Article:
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Registering for Notifications on Android with GCM

Ready to send your first notification? Of course you're not! That's why you're here. But don't worry, we'll get you registered so you can start sending notifications faster than a collision-free hash table lookup (OK, maybe not that fast).

A Notifications application involves two components:

  • A client (Android) app that registers for and receives notifications
  • A server app that creates bindings and sends notifications

The aim of this guide is to show you how these two components work together when you register for notifications. Let's get to it!

Table of Contents

Client: Registering a Device with GCM

Before working with Twilio Notifications, we'll need to register our device with GCM. It's best to implement registration in a dedicated service (e.g RegistrationIntentService) and not an activity since it can take a while to receive the registration token. This service is typically invoked from either a login flow, or onTokenRefresh (since GCM may assign a new token at anytime).


        The onTokenRefresh callback in MyInstanceIDListenerService will fire if the registration token changes. Make sure you've properly configured your Android app for notifications or else the registration won't work.

        Client + Server: Creating a Binding


        Once we've registered our device with GCM, it's time to create a Binding. A “Binding” represents a unique device that can receive a notification. It associates a unique device ID (provided by Android) with an identity and an optional set of tags that you define for your application. When you want to send a notification, Twilio will send your notification only to Bindings that match the parameters you specify (more on that later).

        The client app should send a request to the server containing the device ID and any additional information the server might need to create the binding. This happens in the BindingResource class.


              Since the response to getToken is synchronous and we're already in a dedicated service, it's safe to do the HTTP request from our intent service. In this example, we'll use the retrofit2 library but any HTTP client will do.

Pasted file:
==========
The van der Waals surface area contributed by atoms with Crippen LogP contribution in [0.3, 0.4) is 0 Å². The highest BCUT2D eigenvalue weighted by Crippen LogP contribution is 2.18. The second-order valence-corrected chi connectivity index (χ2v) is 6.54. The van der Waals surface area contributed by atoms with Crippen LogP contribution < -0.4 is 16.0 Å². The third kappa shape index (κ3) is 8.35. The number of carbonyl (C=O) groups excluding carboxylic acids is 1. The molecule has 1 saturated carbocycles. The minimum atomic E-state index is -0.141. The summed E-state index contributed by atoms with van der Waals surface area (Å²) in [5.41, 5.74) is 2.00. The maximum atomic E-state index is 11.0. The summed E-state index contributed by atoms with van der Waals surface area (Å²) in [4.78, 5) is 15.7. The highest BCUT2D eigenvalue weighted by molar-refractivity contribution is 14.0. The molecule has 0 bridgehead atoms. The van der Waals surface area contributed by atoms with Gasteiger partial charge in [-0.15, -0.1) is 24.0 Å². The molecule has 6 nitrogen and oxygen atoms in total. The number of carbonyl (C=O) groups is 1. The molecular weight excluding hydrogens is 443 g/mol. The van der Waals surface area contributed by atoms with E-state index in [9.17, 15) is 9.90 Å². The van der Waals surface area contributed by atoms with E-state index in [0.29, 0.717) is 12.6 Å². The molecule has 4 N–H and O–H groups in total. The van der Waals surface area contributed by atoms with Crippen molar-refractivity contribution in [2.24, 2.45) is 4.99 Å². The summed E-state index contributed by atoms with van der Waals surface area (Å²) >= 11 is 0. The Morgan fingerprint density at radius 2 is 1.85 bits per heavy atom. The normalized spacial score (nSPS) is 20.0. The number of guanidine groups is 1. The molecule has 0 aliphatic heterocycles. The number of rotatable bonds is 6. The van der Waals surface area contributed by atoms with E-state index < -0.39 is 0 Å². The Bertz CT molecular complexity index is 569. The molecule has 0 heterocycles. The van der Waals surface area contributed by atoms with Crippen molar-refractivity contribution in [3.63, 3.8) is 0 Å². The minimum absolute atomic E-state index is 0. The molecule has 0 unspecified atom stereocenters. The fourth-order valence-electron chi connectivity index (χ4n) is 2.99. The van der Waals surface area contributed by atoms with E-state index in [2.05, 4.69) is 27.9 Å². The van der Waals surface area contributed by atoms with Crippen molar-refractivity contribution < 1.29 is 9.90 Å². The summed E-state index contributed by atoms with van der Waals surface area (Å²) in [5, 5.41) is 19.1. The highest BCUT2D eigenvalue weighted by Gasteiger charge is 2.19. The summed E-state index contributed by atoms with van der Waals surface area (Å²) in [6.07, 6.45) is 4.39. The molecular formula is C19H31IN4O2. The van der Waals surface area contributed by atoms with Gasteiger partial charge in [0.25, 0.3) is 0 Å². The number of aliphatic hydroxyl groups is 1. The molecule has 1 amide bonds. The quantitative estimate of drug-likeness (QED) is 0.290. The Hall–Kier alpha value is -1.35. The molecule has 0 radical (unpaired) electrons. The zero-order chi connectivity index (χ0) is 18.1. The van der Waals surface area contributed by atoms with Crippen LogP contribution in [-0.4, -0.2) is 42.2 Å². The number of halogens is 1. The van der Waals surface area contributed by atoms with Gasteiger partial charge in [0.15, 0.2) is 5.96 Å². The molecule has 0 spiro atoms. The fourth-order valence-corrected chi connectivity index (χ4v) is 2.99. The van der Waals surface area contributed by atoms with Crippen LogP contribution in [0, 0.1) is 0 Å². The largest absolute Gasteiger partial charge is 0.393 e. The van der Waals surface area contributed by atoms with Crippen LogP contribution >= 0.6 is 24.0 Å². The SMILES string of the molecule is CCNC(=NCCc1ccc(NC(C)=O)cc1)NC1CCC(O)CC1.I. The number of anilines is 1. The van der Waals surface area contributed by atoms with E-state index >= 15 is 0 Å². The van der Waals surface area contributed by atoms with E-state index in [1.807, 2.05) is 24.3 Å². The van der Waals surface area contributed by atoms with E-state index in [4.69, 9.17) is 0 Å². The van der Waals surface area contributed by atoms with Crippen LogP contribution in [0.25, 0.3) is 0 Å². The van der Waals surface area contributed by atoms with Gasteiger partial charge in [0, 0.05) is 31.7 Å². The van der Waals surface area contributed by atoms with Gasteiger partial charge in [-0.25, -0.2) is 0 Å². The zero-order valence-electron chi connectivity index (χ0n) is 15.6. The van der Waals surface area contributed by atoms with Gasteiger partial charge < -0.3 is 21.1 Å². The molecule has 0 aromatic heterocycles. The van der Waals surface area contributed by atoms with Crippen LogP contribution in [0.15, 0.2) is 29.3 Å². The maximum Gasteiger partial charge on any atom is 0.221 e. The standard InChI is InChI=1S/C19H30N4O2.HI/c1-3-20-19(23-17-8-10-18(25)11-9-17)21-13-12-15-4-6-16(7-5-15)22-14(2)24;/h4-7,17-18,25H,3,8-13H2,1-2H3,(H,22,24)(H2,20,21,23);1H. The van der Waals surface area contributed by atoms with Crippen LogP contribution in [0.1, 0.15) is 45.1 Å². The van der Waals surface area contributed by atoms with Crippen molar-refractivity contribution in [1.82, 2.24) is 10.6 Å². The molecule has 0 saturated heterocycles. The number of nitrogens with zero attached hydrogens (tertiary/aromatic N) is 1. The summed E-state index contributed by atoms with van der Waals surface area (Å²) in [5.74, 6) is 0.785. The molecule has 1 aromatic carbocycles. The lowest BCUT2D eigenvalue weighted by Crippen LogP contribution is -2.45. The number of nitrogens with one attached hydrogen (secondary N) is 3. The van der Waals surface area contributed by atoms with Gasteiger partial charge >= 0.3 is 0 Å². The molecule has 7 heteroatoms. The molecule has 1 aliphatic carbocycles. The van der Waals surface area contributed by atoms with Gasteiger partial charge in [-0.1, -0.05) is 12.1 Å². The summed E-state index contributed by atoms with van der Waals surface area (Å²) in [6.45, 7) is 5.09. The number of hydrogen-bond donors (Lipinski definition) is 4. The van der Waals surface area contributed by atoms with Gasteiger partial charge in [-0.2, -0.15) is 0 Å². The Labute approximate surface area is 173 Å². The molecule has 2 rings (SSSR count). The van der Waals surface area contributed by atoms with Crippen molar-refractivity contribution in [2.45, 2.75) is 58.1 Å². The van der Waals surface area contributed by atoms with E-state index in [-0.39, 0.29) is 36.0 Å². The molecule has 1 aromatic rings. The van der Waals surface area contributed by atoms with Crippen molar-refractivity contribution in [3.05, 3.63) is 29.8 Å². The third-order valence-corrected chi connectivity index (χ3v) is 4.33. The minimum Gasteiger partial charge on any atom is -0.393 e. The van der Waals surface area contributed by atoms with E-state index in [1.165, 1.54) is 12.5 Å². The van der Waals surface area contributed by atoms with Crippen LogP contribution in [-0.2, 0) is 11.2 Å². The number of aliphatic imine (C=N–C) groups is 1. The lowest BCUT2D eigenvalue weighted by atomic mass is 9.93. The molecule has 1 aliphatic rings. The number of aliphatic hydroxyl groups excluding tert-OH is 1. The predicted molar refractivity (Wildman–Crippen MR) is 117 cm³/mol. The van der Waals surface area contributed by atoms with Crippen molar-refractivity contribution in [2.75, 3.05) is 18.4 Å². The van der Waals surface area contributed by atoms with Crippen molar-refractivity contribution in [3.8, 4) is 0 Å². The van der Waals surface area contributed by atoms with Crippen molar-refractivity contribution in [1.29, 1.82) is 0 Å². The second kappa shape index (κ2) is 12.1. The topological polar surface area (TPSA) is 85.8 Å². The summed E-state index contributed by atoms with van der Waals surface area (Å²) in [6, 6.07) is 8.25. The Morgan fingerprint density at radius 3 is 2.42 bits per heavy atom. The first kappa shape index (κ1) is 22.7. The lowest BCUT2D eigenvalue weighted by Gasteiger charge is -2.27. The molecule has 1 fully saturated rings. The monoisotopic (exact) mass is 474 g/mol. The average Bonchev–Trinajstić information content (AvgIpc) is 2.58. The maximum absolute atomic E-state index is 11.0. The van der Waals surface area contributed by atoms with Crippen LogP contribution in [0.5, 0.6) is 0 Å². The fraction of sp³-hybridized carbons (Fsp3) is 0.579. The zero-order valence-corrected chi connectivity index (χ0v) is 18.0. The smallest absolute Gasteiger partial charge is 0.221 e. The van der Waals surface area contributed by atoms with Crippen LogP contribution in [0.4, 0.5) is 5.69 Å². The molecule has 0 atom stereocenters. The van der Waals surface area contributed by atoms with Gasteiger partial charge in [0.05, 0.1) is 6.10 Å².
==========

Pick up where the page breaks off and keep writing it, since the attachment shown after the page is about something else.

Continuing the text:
The BindingRegistration class is a simple Plain Old Java Object (POJO) that the retrofit2 API will translate to JSON for us. It wraps the parameters we need to send to the server.


                          We'll also need an intent-filter to help declare the capabilities of MyInstanceIDService.



                                In our server app, we’ll receive the POST request. It’ll contain the following four parameters.

                                name description
                                Identity The Identity to which this Binding belongs. Identity is defined by your application and can have multiple endpoints.
                                Endpoint The identifier of the device to which this registration belongs. Endpoints are also defined by your application.
                                BindingType The type of the Binding determining the transport technology to use. Allowed values: apn, gcm.
                                Address The address obtained from the vendor. For APNS it is the device token. For GCM it is the registration token.

                                We'll use index.js in our server app and these four parameters to send an API request to Twilio. We will use the next generation Twilio Node Helper Library. Then, we'll send a success message or an error back to the mobile app. We implement this logic in the /register endpoint, but this is not required. You can come up with your own API, perhaps integrate it into a login or a session initialization flow.


                                      Now that we've registered the client app with GCM and created a Binding, it's time to send some notifications! Check out our Sending Notifications guide for more information.

                                      Next: Sending Notifications »

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                                      Need some help?

                                      We all do sometimes; code is hard. Get help now from our support team, or lean on the wisdom of the crowd by visiting Twilio's Community Forums or browsing the Twilio tag on Stack Overflow.


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